First we need to know how to calculate the lateral surface area of a conical frustum=πs(r₁+r₂) where s is the slant length and r₁ and r₂ are the radii of the upper and lower surfaces.
A conical frustum has straight sides, being part of a cone. Consider the given curve and we take two horizontal slices through it at y=a and y=b. We are interested in the line segment enclosed by these limits. If we now rotate the segment about the y-axis we get a frustum with a slant side s which is slightly curved (the line segment). When a and b are close together, s becomes more like a straight line so the rotated figure looks like a conical frustum. Call the slant side ds to denote an infinitesimal length. We can work out the x-coord for the y coords a and b. Call these aᵪ and bᵪ. If aᵪ=x then bᵪ=x+dx and the surface area of the frustum is πds(2x+dx). We can ignore dx in comparison to x, so this surface area, dA=2πxds.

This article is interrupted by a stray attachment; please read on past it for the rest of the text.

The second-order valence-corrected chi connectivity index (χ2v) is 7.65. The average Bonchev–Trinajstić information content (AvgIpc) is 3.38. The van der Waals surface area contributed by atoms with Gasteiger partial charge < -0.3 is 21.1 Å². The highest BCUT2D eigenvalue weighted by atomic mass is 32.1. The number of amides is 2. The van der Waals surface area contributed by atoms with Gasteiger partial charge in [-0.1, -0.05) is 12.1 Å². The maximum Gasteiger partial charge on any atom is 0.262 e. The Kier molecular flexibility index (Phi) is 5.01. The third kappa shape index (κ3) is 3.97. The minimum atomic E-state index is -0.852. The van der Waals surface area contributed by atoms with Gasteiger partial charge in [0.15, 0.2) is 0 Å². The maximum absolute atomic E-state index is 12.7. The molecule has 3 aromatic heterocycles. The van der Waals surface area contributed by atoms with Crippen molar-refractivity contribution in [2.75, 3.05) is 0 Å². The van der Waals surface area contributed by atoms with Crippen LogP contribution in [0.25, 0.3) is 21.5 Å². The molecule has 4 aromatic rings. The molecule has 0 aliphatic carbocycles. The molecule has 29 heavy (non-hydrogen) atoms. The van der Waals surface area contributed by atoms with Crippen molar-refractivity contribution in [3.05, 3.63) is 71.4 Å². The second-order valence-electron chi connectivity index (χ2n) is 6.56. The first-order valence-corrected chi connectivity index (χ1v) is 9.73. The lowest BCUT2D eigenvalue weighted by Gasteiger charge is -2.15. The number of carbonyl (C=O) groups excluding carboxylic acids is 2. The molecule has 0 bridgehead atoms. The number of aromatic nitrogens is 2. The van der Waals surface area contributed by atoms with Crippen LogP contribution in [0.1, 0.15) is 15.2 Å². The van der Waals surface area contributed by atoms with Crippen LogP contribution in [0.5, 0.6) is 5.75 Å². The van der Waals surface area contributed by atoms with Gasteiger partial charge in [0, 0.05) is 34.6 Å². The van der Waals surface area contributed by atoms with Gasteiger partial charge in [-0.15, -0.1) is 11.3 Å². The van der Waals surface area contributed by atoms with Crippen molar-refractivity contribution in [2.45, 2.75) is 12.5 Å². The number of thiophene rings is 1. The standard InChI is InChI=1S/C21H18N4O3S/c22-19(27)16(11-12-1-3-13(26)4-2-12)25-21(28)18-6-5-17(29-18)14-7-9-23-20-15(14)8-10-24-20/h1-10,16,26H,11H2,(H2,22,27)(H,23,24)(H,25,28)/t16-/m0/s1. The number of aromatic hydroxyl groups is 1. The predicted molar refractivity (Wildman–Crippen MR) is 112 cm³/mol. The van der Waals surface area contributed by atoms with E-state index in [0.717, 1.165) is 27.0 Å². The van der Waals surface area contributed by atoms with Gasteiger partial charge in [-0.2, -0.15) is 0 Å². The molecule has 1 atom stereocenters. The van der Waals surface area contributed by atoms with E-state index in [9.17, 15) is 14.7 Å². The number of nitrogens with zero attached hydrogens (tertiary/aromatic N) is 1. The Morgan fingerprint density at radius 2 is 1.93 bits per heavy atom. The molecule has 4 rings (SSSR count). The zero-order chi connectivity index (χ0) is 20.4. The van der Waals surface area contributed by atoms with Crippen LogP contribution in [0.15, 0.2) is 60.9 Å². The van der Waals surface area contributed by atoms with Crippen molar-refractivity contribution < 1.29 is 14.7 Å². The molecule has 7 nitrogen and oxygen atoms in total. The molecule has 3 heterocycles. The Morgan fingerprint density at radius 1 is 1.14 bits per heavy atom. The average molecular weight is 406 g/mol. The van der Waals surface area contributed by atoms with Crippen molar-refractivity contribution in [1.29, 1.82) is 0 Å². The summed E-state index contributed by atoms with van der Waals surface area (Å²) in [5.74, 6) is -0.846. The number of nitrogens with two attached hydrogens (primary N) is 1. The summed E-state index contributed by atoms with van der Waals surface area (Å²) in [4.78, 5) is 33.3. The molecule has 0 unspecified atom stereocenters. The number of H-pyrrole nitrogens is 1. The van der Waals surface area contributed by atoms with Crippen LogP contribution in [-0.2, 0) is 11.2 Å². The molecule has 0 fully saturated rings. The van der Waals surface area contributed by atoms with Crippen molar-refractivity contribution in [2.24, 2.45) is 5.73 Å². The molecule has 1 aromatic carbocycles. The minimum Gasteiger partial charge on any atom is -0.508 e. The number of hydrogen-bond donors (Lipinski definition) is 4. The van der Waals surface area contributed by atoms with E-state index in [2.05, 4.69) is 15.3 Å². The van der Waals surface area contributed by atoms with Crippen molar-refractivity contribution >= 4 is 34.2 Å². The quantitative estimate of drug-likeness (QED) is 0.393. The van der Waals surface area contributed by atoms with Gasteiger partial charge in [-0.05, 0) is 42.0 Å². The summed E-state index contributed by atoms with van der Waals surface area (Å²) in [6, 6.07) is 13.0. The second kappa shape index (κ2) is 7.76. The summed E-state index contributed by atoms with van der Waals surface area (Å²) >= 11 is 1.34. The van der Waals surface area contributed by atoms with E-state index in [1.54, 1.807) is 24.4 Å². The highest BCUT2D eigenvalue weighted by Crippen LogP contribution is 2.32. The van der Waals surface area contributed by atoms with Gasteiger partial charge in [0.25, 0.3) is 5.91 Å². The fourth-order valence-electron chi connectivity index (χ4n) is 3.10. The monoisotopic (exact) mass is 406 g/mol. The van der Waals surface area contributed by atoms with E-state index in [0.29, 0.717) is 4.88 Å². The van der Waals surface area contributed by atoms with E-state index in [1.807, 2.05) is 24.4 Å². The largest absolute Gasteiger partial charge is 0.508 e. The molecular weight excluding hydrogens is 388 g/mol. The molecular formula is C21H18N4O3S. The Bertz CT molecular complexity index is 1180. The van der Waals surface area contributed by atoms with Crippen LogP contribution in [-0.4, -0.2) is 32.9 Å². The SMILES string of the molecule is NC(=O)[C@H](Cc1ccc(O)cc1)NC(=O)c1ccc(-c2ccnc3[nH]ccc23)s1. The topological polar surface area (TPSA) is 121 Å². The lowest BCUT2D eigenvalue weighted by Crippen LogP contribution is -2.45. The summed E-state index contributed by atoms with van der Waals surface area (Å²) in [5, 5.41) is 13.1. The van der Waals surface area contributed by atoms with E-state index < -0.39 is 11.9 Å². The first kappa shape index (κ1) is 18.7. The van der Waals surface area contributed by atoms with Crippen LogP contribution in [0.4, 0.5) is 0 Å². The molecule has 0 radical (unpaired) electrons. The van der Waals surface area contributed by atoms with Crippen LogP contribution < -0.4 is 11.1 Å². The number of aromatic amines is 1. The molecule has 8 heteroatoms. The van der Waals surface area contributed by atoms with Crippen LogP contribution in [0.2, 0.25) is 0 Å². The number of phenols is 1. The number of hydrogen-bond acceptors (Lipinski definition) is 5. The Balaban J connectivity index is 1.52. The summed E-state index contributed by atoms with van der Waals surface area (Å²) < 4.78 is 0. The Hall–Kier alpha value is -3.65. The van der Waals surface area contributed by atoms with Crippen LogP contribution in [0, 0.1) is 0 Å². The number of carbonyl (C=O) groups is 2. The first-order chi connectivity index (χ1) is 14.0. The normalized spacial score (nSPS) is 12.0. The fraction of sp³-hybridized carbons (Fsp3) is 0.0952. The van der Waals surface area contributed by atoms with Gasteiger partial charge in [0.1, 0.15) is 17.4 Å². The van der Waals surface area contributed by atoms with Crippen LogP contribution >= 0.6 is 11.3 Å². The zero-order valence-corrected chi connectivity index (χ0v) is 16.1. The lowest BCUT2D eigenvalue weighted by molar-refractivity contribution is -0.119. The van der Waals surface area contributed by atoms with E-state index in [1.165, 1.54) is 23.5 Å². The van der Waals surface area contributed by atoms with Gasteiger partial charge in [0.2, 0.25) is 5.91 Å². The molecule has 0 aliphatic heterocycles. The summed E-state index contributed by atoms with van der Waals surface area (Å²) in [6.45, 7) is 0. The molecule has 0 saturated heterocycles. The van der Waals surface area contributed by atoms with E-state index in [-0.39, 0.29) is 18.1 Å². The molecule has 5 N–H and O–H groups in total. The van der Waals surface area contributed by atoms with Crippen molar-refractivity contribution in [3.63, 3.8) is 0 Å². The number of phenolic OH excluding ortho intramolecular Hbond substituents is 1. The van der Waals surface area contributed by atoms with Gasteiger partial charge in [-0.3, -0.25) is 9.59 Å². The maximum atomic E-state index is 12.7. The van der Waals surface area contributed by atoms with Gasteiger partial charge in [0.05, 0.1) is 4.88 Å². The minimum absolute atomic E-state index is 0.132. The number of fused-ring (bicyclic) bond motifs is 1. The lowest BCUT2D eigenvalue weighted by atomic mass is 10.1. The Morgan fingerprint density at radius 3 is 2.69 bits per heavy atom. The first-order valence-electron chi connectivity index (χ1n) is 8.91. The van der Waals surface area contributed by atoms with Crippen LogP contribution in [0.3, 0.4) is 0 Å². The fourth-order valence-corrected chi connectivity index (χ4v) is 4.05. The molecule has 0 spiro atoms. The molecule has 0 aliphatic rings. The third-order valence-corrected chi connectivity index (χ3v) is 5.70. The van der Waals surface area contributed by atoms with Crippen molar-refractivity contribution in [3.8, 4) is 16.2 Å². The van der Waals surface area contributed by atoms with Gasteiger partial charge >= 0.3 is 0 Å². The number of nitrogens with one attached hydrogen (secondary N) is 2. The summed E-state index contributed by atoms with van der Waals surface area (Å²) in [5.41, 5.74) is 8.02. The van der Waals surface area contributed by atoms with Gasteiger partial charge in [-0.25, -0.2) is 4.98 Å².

We need to add up all such areas, which means A=∫2πxds. We can’t integrate this yet. We can relate ds to dy and dx: ds²=dy²+dx². We have x=4√(4-y), x=4(4-y)^½, so dx/dy=-4/(2√(4-y))=-2/√(4-y). ds/dy=√(1+(dx/dy)²), ds=√(1+(dx/dy)²)dy. So A=2πʃ4√(4-y)(√(1+4/(4-y))dy=8πʃ√(8-y)dy.
Let u²=8-y, then 2udu=-dy, so dy=-2udu and A=-8πʃu.2udu=-16πʃu²du=-(16π/3)u³.
At this point we can start thinking about limits for the definite integral. Instead of rewriting in terms of y, we can find limits for u. When lower limit y=0, u=√8=2√2. When upper limit y=55/16, u=√(8-55/16)=√(73/16).
When we substitute these values for u we get 215.84 sq units approx.